This comprehensive study looks at the feasibility of bus rapid transit in the county. It is now available for public review.
MCDOT initiated a county-wide bus rapid transit (BRT) study to identify key corridors that could facilitate premium rapid transit service. The intent of this effort was to complete a planning-level analysis of how feasible a network of BRT routes across the county would be. This feasibility study serves as the first step toward implementing a BRT system in Montgomery County for individual corridors. Many additional factors of such a system will need to be discussed and resolved jointly by the County and neighboring agencies, jurisdictions, and the general public. These discussions will ultimately drive policy and investment decisions.
The report can now be accessed via MCDOT’s website. Readers can read and print the more than 30 page PDF document from their computer. The study also contains additional appendices and maps of potential BRT corridors.
What is Bus Rapid Transit?
The study focuses on implementing a BRT system that would emulate light rail operations in terms of its features, but would operate on the local arterial roadways of the county. This system would rely on walk access, local bus transfers, and some park-and-ride access. It would combine the most attractive features of light rail with the lower costs of bus technology. Instead of trains and tracks, BRT invests in improvements to vehicles, roadways, rights-of-way, intersections, and traffic signals to speed up bus transit service. BRT systems currently exist in various locations across the U.S. and in other countries including South America.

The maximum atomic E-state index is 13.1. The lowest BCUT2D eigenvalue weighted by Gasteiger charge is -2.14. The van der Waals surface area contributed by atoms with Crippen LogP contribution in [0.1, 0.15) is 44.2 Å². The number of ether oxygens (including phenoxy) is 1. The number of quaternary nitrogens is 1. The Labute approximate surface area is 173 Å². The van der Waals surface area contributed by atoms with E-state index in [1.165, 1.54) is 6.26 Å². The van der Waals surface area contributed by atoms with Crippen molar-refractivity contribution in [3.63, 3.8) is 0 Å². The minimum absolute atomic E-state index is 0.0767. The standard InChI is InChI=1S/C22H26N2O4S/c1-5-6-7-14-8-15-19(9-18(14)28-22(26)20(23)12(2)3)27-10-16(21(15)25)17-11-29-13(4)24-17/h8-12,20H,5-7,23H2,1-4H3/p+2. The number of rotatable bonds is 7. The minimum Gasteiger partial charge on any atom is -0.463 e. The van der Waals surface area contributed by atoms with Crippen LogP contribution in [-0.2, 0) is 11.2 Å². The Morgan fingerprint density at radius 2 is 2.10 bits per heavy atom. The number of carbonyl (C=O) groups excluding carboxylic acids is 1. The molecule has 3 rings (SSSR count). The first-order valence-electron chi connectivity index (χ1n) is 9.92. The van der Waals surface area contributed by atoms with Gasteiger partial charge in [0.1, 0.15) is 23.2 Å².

The study recommends developing bus rapid transit along 16 corridors, totaling 150 miles. Such a system would feature streamlined vehicles with service similar to light rail, but at a lower cost. Passengers would pay their fares in advance and enter low floor buses directly through multiple doors—no steps or lifts. Buses would arrive at stations every 10 minutes or less, preferably operating in the median of major roads, such as Veirs Mill, Georgia Avenue, and Randolph Road. When operating on general use lanes, the buses could be given priority at traffic signals—meaning buses can hold the green light a little longer while clearing the intersection.